The upper Florida Keys are a chain of narrow islands that separate Biscayne Bay from the Atlantic Ocean. They lie three to seven miles off the Florida mainland south of Miami, and generally consist of an outer barrier of coral limestone on the ocean side and sheltering mangrove swamps on the inner side. A nearly flat sheet of limestone, without appreciable change of slope and with little trace of wave scarp, lies beneath the sea on the ocean side of the Keys. At most places, shoal water extends several miles and then the underlying sheet slopes abruptly to greater depths. Living coral reefs partly cover these shoals.
A bulkhead line has been established along the Keys. This is a line fixed by local authorities and trustees of the Internal Improvement Fund, an instrumentality of the state of Florida. Shoreward of this line, filling is permitted; seaward, it is not. Dredging and filling within the present established limits would permit an almost doubling of the present land area of the upper Florida Keys. Such excessive underwater disturbance would greatly damage natural values.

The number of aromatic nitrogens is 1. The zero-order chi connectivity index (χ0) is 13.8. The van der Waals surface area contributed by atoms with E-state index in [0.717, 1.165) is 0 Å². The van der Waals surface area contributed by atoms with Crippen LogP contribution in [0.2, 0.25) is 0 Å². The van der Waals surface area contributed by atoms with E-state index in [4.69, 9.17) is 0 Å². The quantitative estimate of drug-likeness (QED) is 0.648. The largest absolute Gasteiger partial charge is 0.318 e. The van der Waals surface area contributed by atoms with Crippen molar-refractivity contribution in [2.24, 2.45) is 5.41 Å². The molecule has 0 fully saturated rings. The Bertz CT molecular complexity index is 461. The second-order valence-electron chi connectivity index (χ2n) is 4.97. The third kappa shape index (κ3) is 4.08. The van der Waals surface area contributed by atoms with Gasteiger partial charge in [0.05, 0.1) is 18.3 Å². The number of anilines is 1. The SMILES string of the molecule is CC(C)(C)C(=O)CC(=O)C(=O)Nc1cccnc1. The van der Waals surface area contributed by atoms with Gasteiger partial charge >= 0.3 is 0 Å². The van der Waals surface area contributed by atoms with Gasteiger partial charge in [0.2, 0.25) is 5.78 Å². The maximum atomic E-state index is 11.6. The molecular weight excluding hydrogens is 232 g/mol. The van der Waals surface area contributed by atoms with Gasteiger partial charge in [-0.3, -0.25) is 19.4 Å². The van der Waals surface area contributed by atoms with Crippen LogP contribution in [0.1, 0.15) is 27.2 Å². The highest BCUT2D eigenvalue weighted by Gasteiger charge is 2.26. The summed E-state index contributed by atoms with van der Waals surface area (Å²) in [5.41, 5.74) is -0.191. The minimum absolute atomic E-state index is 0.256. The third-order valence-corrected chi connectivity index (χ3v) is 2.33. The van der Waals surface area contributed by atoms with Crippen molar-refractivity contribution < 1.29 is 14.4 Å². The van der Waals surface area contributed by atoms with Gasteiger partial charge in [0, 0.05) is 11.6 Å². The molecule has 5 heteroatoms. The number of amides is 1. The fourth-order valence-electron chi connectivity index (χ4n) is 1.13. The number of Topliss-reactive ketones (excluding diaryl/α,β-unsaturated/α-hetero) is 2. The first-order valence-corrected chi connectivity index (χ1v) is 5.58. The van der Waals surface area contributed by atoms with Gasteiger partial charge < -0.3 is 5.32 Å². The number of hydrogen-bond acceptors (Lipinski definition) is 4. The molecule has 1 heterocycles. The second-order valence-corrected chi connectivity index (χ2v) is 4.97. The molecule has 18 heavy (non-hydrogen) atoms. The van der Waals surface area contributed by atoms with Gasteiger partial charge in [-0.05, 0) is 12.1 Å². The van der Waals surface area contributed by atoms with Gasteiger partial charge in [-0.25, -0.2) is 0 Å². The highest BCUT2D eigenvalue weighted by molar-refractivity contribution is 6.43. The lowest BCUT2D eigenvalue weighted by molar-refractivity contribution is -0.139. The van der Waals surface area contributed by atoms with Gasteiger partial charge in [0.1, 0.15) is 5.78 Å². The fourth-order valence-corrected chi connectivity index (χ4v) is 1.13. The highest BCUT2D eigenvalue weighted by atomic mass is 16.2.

The proposed National Monument is located south of Miami and is accessible only by boat. It includes a portion of the upper Florida Keys, together with portions of the adjoining waters and bottoms of the Atlantic Ocean and Biscayne Bay.
Last Updated: 17-Sep-2009